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Discussion Starter #41
Thanks Don.

I did not think of holding the engine sidewards with one mount. That will make things easier to make. I shall start trying to track down the parts - there is a HF only a few miles from me.

Thanks again Don,

Oh I just remembered another thing, what is the best way to remove a stuck nut from the crankshaft - meaning what is the best way to hold the crankshaft in place to remove the nut?


Doug
 

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Discussion Starter #42
Two of my engine inspection plates are bad - too pitted. I have flat aluminum ones with no embossing. Did Alfa switch to aluminum in thr later years (1961) or were these changed at some point?

I see some on Ebay if mine are wrong, but I do want to stay original.

Doug
 

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The flat ones are almost certainly homemade.

You can get new ones at either Heinbrand or Haeckner, but I forget which one.

Don
 

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Two of my engine inspection plates are bad - too pitted. I do want to stay original.Doug
I have seen the original engine plates on eBay several times. I thought they were 'freeze plates' but don't know for sure. I bought a set of used plates in good condition a few years ago. If you can't find any let me know and you can use the ones I have.

Mark
 

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Discussion Starter #45
Thanks - I thought they were not right. I just bought the set I saw on Ebay.

Here are some pics of the top of my engine. It is pretty much done now I think.

The heatshield brackets fit nice too - I hope the holes are close to the right locations as these brackets were made from Marks pictures.

I still have not gotten my crankshaft bolt off after mant many attempts and a lot of WD40 soaking. Anyone have some advice on how to hold the crank - I do not want to break my block casting.

Doug
 

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Somewhere on the BB another user posted the following link to some plans for the engine stand part Don is talking about: http://autocomponenti.com/tools/engine_stand.pdf. I saved the link myself, but don't recall the post...I'm pretty sure it was for a 2.0 liter. Recommend you verify dimensions before welding it up.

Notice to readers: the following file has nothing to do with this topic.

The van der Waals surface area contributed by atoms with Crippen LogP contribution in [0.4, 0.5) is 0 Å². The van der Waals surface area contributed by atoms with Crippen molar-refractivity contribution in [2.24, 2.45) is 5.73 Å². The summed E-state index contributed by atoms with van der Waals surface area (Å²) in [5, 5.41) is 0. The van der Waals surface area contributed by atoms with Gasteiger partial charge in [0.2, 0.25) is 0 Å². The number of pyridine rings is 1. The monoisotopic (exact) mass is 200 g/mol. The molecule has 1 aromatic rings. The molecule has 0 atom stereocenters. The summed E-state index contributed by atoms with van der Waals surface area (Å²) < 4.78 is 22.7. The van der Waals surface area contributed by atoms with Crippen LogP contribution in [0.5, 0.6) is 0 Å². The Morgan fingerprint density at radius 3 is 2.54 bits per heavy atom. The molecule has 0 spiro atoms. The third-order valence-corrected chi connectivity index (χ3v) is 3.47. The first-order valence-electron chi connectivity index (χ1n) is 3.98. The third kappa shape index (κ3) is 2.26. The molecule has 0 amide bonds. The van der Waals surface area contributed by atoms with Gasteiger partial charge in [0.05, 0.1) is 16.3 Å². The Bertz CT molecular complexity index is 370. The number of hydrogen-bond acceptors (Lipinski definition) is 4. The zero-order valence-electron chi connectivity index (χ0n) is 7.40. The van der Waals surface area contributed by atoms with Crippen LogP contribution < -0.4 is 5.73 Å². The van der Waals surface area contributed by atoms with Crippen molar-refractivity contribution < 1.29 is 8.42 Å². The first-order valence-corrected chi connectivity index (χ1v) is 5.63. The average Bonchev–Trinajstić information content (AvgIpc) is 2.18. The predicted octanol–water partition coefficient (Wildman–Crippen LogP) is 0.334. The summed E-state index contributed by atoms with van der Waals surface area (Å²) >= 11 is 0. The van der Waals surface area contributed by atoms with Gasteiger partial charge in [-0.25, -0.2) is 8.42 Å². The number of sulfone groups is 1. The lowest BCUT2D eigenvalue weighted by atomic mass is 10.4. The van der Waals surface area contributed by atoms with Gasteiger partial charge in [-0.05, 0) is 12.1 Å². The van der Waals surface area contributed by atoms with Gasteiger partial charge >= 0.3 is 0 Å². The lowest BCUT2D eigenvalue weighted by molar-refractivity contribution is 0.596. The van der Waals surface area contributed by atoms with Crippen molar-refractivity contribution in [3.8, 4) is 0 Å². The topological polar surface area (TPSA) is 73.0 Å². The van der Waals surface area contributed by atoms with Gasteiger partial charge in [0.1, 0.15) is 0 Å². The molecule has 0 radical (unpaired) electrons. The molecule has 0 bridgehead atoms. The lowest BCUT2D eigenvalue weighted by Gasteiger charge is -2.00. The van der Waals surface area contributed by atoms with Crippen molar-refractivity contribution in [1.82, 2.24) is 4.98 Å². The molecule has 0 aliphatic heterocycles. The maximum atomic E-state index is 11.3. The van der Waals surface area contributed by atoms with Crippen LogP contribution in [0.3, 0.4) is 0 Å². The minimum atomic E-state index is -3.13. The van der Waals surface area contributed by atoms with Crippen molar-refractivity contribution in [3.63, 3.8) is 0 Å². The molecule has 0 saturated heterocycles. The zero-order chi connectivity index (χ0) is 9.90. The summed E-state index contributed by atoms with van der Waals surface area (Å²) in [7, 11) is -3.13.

Regards,
Trent
 

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Doug,

An air impact wrench will remove the front crankshaft NUT without blocking the crank. What crankshaft BOLT are you talking about? A flywheel and clutch plate bolts?

I bought a couple of flywheel stop pawls from Totally Alfa. While they don't fit the 102 engine the way they do a 105, I can wedge one or the other between a trans mount stud and the ring gear for loosening and tightening the clutch and flywheel bolts.
 

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Discussion Starter #48
Thanks for the picture of the adaptor plate with dimensions Trent - I started to draw one up but never finished - I want to get my crank bolt off before I make the adaptor for the stand. It will be much lighter for me to handle then.


Don, This is the big bolt that holds in the pulley in front of the crank. You are right - I shall try my air wrench tomorrow. My compressor is out in the garage and the block is in the cellar. They probably weight the same but at least the compresser has wheels.


Thanks for the help.

Doug
 

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Doug,

It's a nut, not a bolt, and has a bent-over lock tab.

I haven't followed your research into the motor stand adapter. Be aware that the 3 studs on the 102 have a different spacing than the 105s.
 

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Discussion Starter #50
Oops thought nut said bolt. I did measure the dimensions for the hole pattern and I shall check them againt the drawing. Thanks for the heads up.

Doug